Key development in TREB tribunal hearing

by Olivia D'Orazio10 Apr 2015
The Toronto Real Estate Board’s tribunal hearing with Canada’s Competition Bureau has been pushed to the end of September.

TREB declined a REP request to comment on the decision to reschedule the hearing but confirmed it has, in fact, been moved from May and will instead be heard during the weeks of September 21 and October 5.

The Board has been in and out of court with the Bureau, which claims private sold data is anti-competitive. The move to reschedule the hearing, however, only further extends this lengthy legal battle, which began in 2011. Since then, the case has moved all the way up to the Supreme Court of Canada, which in July refused to hear it.

At that time, John Pecman of the commission of competition, said the bureau welcomed the Supreme Court’s decision. “We continue to believe that prohibiting TREB’s anti-competitive practices and allowing real estate agents to provide the services of their choice is the only way to ensure that consumers and real estate agents alike can benefit from increased competition for residential real estate brokerage services in the Greater Toronto Area.”

TREB shot back: “The commissioner of competition is persisting in its efforts to erode the personal privacy and contractual safeguards afforded by the MLS system. TREB will continue to work to protect the personal information entrusted to it and its members by the general public, while it strives always to do what it can to ensure a highly competitive environment for real estate professionals in the GTA.”

Agents on the ground, however, have been divided over the issue. Some sales reps, such as David Fleming, argue publicly available sold data is a great educational tool that can better prepare clients.

“On a go-forward basis, we Realtors should be interpreters of information, not gatekeepers,” he adds. “It’s not our job to safeguard this information. The public will have access to it [eventually], our job is to advise and guide, not to hold back the information. There’s no real value in that.”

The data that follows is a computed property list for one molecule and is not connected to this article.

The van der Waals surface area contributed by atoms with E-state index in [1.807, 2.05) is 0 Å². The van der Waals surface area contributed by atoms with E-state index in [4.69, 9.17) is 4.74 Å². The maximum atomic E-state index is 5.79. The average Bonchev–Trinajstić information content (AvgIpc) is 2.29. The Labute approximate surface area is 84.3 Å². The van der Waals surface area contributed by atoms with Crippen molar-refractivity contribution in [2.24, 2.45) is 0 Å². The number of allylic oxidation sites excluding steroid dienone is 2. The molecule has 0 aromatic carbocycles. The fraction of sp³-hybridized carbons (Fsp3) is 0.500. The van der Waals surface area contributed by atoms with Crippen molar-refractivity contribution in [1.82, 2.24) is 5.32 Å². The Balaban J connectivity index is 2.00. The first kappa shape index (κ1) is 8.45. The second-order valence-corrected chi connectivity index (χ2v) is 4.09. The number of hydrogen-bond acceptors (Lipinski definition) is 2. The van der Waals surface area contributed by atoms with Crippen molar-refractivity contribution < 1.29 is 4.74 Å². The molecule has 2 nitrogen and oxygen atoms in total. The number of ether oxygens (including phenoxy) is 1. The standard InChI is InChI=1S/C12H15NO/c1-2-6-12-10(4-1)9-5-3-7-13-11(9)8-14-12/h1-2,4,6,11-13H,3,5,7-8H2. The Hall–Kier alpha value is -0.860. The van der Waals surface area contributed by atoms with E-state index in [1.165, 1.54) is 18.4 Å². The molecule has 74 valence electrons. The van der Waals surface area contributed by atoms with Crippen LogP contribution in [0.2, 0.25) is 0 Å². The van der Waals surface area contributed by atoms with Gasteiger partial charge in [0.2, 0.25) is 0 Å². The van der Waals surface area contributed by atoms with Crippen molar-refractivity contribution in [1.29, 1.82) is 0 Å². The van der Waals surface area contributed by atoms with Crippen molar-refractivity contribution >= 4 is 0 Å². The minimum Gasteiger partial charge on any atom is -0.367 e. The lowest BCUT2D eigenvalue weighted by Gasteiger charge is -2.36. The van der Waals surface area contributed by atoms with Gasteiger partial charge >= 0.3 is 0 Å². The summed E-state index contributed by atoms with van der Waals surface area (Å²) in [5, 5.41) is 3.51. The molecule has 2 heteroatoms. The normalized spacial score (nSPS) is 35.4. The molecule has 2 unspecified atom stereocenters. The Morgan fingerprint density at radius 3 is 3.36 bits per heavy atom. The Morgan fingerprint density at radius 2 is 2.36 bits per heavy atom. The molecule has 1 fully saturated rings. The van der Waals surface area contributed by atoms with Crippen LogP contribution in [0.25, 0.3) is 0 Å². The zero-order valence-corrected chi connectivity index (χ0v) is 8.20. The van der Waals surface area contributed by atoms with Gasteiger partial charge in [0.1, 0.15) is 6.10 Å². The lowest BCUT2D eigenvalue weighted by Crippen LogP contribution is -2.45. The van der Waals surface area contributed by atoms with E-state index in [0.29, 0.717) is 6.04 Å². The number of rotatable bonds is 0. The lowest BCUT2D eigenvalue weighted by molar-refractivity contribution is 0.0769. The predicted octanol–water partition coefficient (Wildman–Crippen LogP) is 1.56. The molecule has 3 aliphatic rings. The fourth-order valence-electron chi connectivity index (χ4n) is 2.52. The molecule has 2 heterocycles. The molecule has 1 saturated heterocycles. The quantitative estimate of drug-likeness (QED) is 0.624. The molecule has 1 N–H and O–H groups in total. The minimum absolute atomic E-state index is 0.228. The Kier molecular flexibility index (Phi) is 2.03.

Other agents, though, point to the proprietary nature of the information.

“For the access to the information, the trends and data and graphs, we pay for that stuff as Realtors,” Elaine Smallwood says. “We shouldn’t have to give it away to the public for free. We have invested in this – it’s a business investment. To be told this isn’t yours, it belongs to the public, I believe the boards need to stand up for our rights, and that isn’t what’s going on.”


  • by Randy 4/10/2015 12:05:15 PM

    I do agree. The Board should stand up for the Rights of Realtor. We are paying a lot of Money to the Real estate organizations. If they want to give the public these access then they should not charge any fees to Real Estate Brokers and Salespersons while at the same time not have us be licensed along with bi-annually commitment to get CE credits. We should not pay for these if the public is not paying. They should get the public licensed and registered and have them take the Real estate course and do the CE every 2 years just like RE agents. Then we will all be on the same page. That will make the Real Estate Boards and Associations RICHER because it seems to me that they are only doing this to make money.

  • by Pat 4/10/2015 12:16:42 PM

    The Registered Sale Price is alreay available if the public want to pay for it through Geowarehouse Teranet or Mpac. So, why doesn't Toronto Real Estate Board just charge any person who wants to access 1 sale on a Pay-Per-Use. The person could be charged $5 dollars to get the information on just 1 sale. If they want to access 10 sales, the cost would be $50 dollars. This way, the Toronto Real Estate Board would benefit monetarily, and the Real Estate Sales Persons would not feel that the information is being given away for free. Let's get real, if someone wants to know how much a property traded for, there are numerous ways to find out anyways. PAY PER USE or SEARCH would benefit everyone.

  • by Cally 4/10/2015 12:22:46 PM

    The Competition Bureau will never agree to protect the perceived "rights" of Realtors. In their view, we are not members of the "public" they are charged to protect. Unfortunately, they do not embrace the concept that the financial information of all Canadians should be kept private -- including the sale price of any asset whether real estate or other investments, bank accounts, personal tax information, capital gains from the sale of stocks, etc. We have to stop squabbling about the impact on our marketing, and understand and argue that we are simply the first line of defense in keeping the financial information of all Canadians regarding real estate private.

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